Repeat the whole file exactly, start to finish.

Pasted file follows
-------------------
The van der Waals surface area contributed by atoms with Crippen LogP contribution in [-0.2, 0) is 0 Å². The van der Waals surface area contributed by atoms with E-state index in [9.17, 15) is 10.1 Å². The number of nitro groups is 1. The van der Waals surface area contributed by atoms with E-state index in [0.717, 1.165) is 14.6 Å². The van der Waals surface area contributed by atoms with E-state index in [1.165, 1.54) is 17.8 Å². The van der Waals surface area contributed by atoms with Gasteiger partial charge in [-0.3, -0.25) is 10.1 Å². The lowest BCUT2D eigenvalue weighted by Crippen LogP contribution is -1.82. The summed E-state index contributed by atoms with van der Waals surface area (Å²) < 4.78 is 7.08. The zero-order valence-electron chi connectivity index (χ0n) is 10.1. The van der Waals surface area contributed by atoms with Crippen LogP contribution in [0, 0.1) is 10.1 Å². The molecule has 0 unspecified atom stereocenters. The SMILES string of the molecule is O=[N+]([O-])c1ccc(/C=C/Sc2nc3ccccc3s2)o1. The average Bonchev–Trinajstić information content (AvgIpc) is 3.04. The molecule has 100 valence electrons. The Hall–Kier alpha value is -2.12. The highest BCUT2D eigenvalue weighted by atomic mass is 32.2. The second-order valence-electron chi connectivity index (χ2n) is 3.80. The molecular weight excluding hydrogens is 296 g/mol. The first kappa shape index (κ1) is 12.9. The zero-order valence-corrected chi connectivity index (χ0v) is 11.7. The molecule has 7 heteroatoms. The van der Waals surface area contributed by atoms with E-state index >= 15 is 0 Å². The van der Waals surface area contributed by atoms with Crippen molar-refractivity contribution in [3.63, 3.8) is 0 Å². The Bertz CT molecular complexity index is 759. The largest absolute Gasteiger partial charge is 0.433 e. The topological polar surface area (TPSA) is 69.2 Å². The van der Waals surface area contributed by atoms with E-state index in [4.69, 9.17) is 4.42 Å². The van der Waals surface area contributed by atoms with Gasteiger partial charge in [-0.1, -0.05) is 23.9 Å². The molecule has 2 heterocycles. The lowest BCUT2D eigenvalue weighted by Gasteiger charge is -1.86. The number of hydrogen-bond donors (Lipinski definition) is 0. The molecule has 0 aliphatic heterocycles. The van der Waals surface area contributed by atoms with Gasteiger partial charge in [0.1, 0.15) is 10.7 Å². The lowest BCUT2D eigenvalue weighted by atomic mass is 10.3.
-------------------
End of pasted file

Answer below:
The van der Waals surface area contributed by atoms with Crippen LogP contribution in [-0.2, 0) is 0 Å². The van der Waals surface area contributed by atoms with E-state index in [9.17, 15) is 10.1 Å². The number of nitro groups is 1. The van der Waals surface area contributed by atoms with E-state index in [0.717, 1.165) is 14.6 Å². The van der Waals surface area contributed by atoms with E-state index in [1.165, 1.54) is 17.8 Å². The van der Waals surface area contributed by atoms with Gasteiger partial charge in [-0.3, -0.25) is 10.1 Å². The lowest BCUT2D eigenvalue weighted by Crippen LogP contribution is -1.82. The summed E-state index contributed by atoms with van der Waals surface area (Å²) < 4.78 is 7.08. The zero-order valence-electron chi connectivity index (χ0n) is 10.1. The van der Waals surface area contributed by atoms with Crippen LogP contribution in [0, 0.1) is 10.1 Å². The molecule has 0 unspecified atom stereocenters. The SMILES string of the molecule is O=[N+]([O-])c1ccc(/C=C/Sc2nc3ccccc3s2)o1. The average Bonchev–Trinajstić information content (AvgIpc) is 3.04. The molecule has 100 valence electrons. The Hall–Kier alpha value is -2.12. The highest BCUT2D eigenvalue weighted by atomic mass is 32.2. The second-order valence-electron chi connectivity index (χ2n) is 3.80. The molecular weight excluding hydrogens is 296 g/mol. The first kappa shape index (κ1) is 12.9. The zero-order valence-corrected chi connectivity index (χ0v) is 11.7. The molecule has 7 heteroatoms. The van der Waals surface area contributed by atoms with E-state index >= 15 is 0 Å². The van der Waals surface area contributed by atoms with Crippen molar-refractivity contribution in [3.63, 3.8) is 0 Å². The Bertz CT molecular complexity index is 759. The largest absolute Gasteiger partial charge is 0.433 e. The topological polar surface area (TPSA) is 69.2 Å². The van der Waals surface area contributed by atoms with E-state index in [4.69, 9.17) is 4.42 Å². The van der Waals surface area contributed by atoms with Gasteiger partial charge in [-0.1, -0.05) is 23.9 Å². The molecule has 2 heterocycles. The lowest BCUT2D eigenvalue weighted by Gasteiger charge is -1.86. The number of hydrogen-bond donors (Lipinski definition) is 0. The molecule has 0 aliphatic heterocycles. The van der Waals surface area contributed by atoms with Gasteiger partial charge in [0.1, 0.15) is 10.7 Å². The lowest BCUT2D eigenvalue weighted by atomic mass is 10.3.